Jason Dykes is Professor of Visualization at the giCentre, where he uses techniques from Cartography, Information Visualization, Computer Science and GIScience to develop novel maps and graphics. These interactive interfaces to data help generate insights and communicate trends in a variety of domains. The work has involved collaborations with, for example, climatologists, historical geographers, animal ecologists, the defence science and technology laboratory, local government, the insurance industry, the national academic data service, criminal intelligence analysts and energy providers. It has been recognised through four successive 'Best Paper' prizes at GIS Research UK meetings for innovative visualization work (2007, 2008, 2009 & 2010). Other giCentre palmares include 'Honorable Mentions' at IEEE InfoVis in 2009 and 2010, the Best Paper award at IEEE EuroVIS 2014, prizes in the IEEE VAST Challenge in 2009 and 2010 for innovative applied visualization and awards from Google, Nokia and The GeoInformation Group.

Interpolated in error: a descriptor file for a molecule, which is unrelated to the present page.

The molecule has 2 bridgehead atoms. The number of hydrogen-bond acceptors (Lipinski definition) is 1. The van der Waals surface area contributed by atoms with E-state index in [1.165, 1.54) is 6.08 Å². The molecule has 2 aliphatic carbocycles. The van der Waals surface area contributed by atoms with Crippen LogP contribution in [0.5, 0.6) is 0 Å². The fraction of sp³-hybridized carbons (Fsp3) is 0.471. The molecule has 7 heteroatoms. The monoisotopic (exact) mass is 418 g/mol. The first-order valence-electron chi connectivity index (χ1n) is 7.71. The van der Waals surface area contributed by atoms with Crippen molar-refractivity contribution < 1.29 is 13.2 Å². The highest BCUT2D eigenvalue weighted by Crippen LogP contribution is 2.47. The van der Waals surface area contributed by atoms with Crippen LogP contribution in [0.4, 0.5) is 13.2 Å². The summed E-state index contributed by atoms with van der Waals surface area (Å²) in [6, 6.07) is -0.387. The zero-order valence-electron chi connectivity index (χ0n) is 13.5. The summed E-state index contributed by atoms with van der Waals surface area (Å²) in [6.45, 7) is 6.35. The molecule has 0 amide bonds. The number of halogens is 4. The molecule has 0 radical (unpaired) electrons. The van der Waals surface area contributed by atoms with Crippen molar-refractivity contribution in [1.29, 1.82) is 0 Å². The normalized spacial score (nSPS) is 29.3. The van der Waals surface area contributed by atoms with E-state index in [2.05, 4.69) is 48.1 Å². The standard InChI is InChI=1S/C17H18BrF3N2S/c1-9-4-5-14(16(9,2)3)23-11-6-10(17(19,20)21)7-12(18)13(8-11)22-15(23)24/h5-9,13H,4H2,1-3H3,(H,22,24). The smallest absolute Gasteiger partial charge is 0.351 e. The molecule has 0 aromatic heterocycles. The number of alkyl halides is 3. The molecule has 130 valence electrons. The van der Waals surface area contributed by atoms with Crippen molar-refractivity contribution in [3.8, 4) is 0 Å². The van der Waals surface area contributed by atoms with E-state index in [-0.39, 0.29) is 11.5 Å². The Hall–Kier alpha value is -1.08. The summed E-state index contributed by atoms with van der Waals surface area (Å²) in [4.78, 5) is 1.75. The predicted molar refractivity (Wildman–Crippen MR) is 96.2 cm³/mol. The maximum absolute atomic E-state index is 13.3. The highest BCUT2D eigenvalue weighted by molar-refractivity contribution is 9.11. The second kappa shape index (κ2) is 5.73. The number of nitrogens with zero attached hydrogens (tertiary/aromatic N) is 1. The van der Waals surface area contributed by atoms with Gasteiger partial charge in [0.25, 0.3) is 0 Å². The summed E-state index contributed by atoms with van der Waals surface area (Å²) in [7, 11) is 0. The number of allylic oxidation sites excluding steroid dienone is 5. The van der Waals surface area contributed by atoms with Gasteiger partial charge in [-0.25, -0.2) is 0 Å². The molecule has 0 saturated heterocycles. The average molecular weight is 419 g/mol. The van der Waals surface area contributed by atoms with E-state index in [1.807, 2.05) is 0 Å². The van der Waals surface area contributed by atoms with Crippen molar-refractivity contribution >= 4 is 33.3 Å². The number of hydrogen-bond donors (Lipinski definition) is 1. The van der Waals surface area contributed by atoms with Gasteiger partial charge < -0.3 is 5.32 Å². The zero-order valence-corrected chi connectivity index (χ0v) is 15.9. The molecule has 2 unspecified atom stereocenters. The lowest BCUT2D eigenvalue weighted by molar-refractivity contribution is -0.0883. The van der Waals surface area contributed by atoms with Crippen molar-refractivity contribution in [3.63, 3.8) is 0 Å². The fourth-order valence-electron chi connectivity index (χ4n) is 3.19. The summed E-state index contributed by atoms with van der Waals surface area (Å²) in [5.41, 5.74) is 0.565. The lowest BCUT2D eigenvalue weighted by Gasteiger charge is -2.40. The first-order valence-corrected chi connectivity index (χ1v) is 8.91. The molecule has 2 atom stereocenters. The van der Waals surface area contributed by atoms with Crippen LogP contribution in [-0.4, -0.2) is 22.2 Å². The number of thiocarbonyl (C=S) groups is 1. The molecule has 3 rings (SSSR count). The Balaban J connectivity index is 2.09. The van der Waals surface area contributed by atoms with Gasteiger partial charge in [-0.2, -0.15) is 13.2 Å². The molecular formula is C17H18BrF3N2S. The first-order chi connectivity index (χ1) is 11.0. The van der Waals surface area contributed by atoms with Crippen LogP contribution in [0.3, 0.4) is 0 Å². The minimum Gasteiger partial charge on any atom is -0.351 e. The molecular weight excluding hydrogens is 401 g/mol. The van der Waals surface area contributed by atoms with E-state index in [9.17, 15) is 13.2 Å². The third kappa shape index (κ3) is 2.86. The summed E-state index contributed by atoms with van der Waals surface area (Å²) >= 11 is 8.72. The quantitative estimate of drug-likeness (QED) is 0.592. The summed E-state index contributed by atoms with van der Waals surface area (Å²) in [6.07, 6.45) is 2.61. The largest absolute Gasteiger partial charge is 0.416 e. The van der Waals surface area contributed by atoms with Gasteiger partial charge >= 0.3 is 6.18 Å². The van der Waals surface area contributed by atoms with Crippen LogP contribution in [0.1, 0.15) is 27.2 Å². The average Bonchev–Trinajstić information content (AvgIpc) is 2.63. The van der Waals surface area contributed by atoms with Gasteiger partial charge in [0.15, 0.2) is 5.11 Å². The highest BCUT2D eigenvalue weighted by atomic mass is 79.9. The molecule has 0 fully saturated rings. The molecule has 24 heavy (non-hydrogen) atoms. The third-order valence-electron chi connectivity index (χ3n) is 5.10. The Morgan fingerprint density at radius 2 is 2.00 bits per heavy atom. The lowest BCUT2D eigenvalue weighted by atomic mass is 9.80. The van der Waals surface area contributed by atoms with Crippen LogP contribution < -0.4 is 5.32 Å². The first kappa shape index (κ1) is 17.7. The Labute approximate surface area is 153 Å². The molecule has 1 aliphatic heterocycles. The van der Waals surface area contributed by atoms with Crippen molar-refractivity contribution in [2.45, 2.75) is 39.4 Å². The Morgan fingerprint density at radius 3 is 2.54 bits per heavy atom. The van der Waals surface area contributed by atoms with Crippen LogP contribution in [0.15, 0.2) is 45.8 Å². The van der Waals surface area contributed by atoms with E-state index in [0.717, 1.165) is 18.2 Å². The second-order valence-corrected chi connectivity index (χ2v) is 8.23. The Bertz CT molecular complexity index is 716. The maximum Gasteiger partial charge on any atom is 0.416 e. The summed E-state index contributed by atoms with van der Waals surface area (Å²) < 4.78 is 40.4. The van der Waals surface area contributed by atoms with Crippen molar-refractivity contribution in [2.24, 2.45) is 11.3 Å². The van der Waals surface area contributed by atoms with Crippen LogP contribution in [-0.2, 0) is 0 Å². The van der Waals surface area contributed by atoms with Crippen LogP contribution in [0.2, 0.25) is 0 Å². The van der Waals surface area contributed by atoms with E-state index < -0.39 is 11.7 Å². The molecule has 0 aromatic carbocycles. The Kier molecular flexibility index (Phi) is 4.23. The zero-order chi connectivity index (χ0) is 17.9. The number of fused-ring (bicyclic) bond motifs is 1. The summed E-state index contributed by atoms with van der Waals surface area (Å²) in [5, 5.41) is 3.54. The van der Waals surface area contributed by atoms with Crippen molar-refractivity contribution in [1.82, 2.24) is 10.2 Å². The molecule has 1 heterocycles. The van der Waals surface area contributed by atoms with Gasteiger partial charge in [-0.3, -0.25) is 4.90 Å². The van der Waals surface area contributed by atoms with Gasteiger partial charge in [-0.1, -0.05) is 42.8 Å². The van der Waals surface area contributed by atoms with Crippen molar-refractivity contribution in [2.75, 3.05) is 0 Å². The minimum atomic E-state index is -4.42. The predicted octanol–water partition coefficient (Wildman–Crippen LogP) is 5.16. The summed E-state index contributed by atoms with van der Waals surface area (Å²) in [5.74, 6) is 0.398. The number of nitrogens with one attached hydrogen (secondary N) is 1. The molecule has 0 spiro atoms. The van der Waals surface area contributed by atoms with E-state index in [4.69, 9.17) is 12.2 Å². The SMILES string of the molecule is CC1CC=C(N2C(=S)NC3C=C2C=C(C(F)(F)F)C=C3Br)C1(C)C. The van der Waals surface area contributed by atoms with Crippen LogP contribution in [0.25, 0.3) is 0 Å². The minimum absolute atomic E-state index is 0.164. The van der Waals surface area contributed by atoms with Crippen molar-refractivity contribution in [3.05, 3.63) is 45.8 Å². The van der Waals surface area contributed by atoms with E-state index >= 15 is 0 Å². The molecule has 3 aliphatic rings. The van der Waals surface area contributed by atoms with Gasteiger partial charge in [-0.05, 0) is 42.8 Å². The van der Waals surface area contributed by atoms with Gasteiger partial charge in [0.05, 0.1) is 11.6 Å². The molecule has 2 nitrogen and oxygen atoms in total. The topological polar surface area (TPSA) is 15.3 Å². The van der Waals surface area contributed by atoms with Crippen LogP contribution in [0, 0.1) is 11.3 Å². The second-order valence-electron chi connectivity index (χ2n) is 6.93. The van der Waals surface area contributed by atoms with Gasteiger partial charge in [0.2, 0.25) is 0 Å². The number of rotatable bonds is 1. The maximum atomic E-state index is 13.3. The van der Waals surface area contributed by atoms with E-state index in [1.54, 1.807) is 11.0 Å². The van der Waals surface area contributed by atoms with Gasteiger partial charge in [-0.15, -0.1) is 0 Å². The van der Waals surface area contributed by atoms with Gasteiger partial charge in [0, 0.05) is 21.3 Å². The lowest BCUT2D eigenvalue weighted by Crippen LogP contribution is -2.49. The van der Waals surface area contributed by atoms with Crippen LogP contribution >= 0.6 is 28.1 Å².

Co-chair of the ICA Commission on GeoVisualization and lead editor of 'Exploring Geovisualization' (Dykes et al., 2005), Jason is chair of IEEE Information Visualization 2014 in Paris having twice acted as papers chair (2012-13). He was made a National Teaching Fellow of the UK Higher Education Academy in 2005 and has given keynotes at the AutoCarto and GISRUK conferences.
Talk: "[Geographic | Information] Visualization"
Abstract: Work at the giCentre at City University London creatively explores interactions between Cartography and Information Visualization - between the development and study of symbolised depictions of geographical settings and the use of physical space in graphics to represent non-spatial relationships.
This talk will focus on recent work in which we design and develop novel maps and graphics by adding structure to geographic representations to help with comparison and geography to non-spatial representations to reveal geographic relationships.
I'll show how we use these partial geographies to reveal voting behaviours, manage a cycle hire scheme, find structure in migration patterns, analyse user contributed photo streams, present the UK census on a single page and provide an exploratory public-facing interface to data on local government service provision.
The talk will introduce ideas for design and development that draw upon these giCentre applications and experiences as we develop the design space between geographic visualization and information visualization.